When Mack’s LR model was launched in 2015, it was touted as an upgrade replacement for the TerraPro LEU, and barely four years later, the company’s flagship refuse truck got a trendy upgrade of its own.
An all-electric LR was unveiled last May, kicking off a long-term validation collaboration with the New York City Department of Sanitation (DSNY) – the largest sanitation department in the world with 6,000-plus trucks collecting more than 12,000 tons of refuse and recyclables daily.
Roy Horton, Mack’s director of product strategy, said the truck maker honed in on the refuse segment for its electrification plans – while seemingly the rest of the industry focuses on long-haul – because it’s a closed-loop application with predetermined routes that have lower range requirements.
“[These considerations] really help facilitate the kind of research and development that needs to happen in order to get new technology to the market quickly,” Horton said.
The Mack LR Electric demonstrator – the nation’s first 72,000-lb. GVW BEV collection truck – will be based from DSNY’s Brooklyn North 1 garage and tested on local collection routes. Several vehicle performance metrics will be evaluated by DSNY over the course of the test – which will get underway this spring – including operating range, payload capacity, regenerative braking performance and the overall functionality of a fully electric vehicle in refuse operations.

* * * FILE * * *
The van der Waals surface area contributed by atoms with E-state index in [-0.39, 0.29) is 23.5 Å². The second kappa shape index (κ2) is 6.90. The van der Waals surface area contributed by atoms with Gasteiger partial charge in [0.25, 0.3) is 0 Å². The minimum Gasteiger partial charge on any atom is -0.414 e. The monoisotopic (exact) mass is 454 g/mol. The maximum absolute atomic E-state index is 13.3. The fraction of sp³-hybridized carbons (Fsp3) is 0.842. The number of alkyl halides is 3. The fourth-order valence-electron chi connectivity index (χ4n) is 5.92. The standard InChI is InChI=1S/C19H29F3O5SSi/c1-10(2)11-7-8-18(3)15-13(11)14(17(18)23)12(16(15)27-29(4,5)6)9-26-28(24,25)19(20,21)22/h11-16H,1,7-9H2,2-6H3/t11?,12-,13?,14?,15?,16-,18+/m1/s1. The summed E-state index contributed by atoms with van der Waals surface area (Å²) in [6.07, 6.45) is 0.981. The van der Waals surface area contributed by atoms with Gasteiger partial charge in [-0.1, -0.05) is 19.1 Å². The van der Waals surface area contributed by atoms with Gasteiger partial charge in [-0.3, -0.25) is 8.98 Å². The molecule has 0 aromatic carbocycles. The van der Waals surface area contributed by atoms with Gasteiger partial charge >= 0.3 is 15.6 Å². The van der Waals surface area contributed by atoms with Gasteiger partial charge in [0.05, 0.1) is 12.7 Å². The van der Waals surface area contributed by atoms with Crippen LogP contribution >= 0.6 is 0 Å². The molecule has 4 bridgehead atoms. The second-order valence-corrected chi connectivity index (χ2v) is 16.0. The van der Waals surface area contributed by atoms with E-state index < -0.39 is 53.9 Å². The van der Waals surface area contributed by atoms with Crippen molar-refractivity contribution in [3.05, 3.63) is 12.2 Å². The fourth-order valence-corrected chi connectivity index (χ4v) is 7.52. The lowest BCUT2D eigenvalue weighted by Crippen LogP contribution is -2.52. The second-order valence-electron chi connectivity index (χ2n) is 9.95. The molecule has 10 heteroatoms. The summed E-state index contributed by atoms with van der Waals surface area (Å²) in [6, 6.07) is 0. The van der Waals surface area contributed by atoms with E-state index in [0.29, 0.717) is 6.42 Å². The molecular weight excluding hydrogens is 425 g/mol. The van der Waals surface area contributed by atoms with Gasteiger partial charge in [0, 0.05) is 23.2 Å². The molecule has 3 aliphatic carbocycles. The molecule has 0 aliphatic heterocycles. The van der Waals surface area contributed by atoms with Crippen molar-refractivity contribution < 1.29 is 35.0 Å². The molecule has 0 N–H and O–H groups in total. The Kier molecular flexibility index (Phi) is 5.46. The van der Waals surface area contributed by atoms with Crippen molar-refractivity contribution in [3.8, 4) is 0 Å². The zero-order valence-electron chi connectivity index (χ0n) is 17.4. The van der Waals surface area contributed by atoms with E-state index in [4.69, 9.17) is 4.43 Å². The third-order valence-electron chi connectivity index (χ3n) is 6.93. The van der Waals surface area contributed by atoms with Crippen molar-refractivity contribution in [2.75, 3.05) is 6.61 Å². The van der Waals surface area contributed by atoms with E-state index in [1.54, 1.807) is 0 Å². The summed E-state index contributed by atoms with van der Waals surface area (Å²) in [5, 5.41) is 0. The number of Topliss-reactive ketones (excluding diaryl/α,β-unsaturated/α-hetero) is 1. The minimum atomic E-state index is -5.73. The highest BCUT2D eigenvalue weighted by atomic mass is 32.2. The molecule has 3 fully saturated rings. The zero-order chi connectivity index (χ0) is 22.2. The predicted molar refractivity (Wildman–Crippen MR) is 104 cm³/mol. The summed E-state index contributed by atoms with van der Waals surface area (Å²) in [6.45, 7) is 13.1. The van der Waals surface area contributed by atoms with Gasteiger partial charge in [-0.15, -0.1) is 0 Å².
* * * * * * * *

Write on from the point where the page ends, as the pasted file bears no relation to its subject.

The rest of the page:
DSNY Deputy Commissioner Rocky DiRico said the truck’s initial route will be about 18 miles, but the real test, he added, is evaluating how the equipment will handle stopping and starting an average of every 40 feet over an 8-hour shift.
The truck, which should be in DSNY’s possession by next week, will split time between a combination of routes and being racked on DSNY’s dynamometer, putting the system through even more simulated tests.
“We can put that truck on the dynamometer, spin those wheels and simulate a route,” DiRico said. “So we can actually do it in a controlled environment.”
Whether on the dyno or on the streets, DiRico said he intends to do his part to push DSNY’s electric LR to its limits.
“I look forward to beginning testing, piloting and beating the hell out of that truck,” he said.
As the system is validated, refined, improved and commercialized, DiRico hopes to put next generation electric Macks to work in a dual capacity: picking up trash and plowing snow along the way.
“We can’t have a fleet for plowing and a fleet for collecting,” he said, noting that at the current rate of battery improvement he feels within the next year, “battery technology is going to be 50% more efficient, and that should take us to plowing.”
DiRico said the incorporation of electric trucks also will help DSNY achieve its goals of reducing greenhouse gas emissions 80% by 2035 and becoming carbon-neutral by 2050.